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How Blockchain Oracles Power the World of DeFi


coinquora.com 16 September 2021 11:49, UTC
Reading time: ~4 m

Back in the day when technology was scarce, banks were a viable solution in finance. In 2000 BC in Assyria, India, and Sumeria, the earliest banks were merchants who gave loans in the form of grains to farmers and traders. A few millennia later, banks evolved from a hero figure that gave opportunities for people to thrive, into a villain that caused the global financial crisis of 2007 – 2008, which has been the most serious crisis in finance since the Great Depression.

The crisis led people to examine what the problem was, and many came to the conclusion that it was centralization. Though it brings benefits, it also poses many risks like data breaches, or worse — an economic collapse. For this reason, Bitcoin was created. Many believe that the easter egg “Chancellor on brink of second bailout for banks” that was written on Bitcoin’s genesis block was a call to move from centralization to the use of blockchain and cryptocurrency.

Bitcoin introduced us to decentralization. However, despite being decentralized in nature, blockchain and crypto somehow managed to adopt centralized mechanics. But maybe those days are over. Fast forward a decade, brilliant minds developed solutions that shift the gears further down the decentralized road. Smart contracts and blockchain led to the development of DeFi — Decentralized Finance.

Decentralization provides an environment that is not controlled by any single authority but a collective group of entities. This inherently applies a higher level of security and shifts the complete control of data from a centralized authority back to a number of trusted entities. Aside from this, one of the more important capabilities of decentralized finance is empowering people and businesses.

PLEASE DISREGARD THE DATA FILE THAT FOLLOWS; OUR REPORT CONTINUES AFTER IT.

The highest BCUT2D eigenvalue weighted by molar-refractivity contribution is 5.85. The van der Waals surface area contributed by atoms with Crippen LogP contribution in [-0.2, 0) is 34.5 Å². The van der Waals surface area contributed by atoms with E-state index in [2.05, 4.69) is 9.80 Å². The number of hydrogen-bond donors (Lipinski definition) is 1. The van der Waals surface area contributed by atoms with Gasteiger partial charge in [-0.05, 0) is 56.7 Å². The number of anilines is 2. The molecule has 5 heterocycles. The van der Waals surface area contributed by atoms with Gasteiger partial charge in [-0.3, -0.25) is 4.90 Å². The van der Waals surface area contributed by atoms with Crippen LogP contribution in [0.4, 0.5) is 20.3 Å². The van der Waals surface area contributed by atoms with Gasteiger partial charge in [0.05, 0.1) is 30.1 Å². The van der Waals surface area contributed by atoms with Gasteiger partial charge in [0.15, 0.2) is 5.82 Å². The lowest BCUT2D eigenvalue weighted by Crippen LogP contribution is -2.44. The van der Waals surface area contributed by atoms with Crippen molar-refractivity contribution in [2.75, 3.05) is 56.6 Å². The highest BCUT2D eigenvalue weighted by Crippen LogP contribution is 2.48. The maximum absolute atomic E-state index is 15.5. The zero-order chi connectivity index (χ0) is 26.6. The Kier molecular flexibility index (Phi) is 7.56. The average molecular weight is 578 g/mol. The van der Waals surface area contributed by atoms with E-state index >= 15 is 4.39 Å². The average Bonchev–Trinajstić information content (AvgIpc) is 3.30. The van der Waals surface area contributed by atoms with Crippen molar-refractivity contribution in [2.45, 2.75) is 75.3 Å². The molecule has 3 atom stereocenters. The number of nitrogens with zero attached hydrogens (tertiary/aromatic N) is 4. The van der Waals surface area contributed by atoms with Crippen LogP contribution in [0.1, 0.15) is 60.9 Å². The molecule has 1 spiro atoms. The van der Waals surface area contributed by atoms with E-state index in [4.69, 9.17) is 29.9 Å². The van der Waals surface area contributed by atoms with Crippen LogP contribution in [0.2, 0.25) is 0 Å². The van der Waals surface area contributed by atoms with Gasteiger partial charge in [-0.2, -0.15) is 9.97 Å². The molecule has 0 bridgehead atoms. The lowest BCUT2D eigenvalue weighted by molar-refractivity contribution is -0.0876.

Let’s take smart contract blockchain frameworks like Ethereum and XinFin Network as an example. Both provide platforms that enable various solutions like minting tokens and creating decentralized applications which led to benefits such as automated market-making in decentralized exchanges (DEXs).

Blockchains are very deterministic in nature. But for DeFi to work properly, blockchains need to connect with off-chain data such as live currency exchange rates for real time settlement, weather data for insurance with farmers, inflation data, and more. One solution may be connecting through APIs. However, using APIs bring risks of hacking or depreciation to the point where nodes would have different data and would have a lot of trouble determining the actual state of the blockchain.

The API problem led to a very interesting solution — blockchain oracles. A blockchain oracle is described as a device or platform that connects a deterministic blockchain and outside data. Oracles bring data inputs using an external transaction. With this, the blockchain itself will contain all of the data necessary to verify itself. This is the reason why oracles are also dubbed as blockchain middleware.

Oracles aren’t free from issues. While it’s a good solution, programmers encountered what they call the “oracle problem”. This is defined as a point of failure when using centralized oracles. If an oracle is centralized, the benefits of smart contracts are somehow nullified. This means that an individual entity has power over the smart contract — this is a major security risk.

Because of the risks of centralized blockchain oracles, the advent of decentralized oracle networks was inevitable. Projects like Plugin began to provide services that solve the oracle problem. Unlike a centralized oracle, decentralized oracles use groups of independent blockchain oracles to fetch and provide off-chain data to blockchains. Oracles in a decentralized setting takes data independently from sources outside the blockchain and brings it over to the blockchain. The system aggregates the data to come into a deterministic data point.

For instance, if you’re running DeFi on the XinFin Network, you can opt to use a platform like GoPlugin.co that provides decentralized blockchain oracles. This framework allows your blockchain to connect with real-world data with a reliable decentralized infrastructure. This means that if nodes or data sources face hacking, depreciation, or deletion issues, the platform will utilize its decentralized network to keep your project on track.

There are many ways to leverage technologies like Plugin. By utilizing a network of nodes that will be the source of data, smart contracts will be free from point of failures. Aside from this, the project is blockchain agnostic — in simple terms, it means that it’s compatible on any blockchain whether it’s a DLT or a non-DLT platform. The project consistently works to integrate with more blockchains so that all blockchains will be able to access off-chain data that’s secure and reliable.

Utilizing centralized oracles pose risks, but you can easily mitigate this by opting for decentralized blockchain oracles such as Plugin. Moreover, developers — from beginners to experienced engineers — can benefit from comprehensive documentation that can assist in development.

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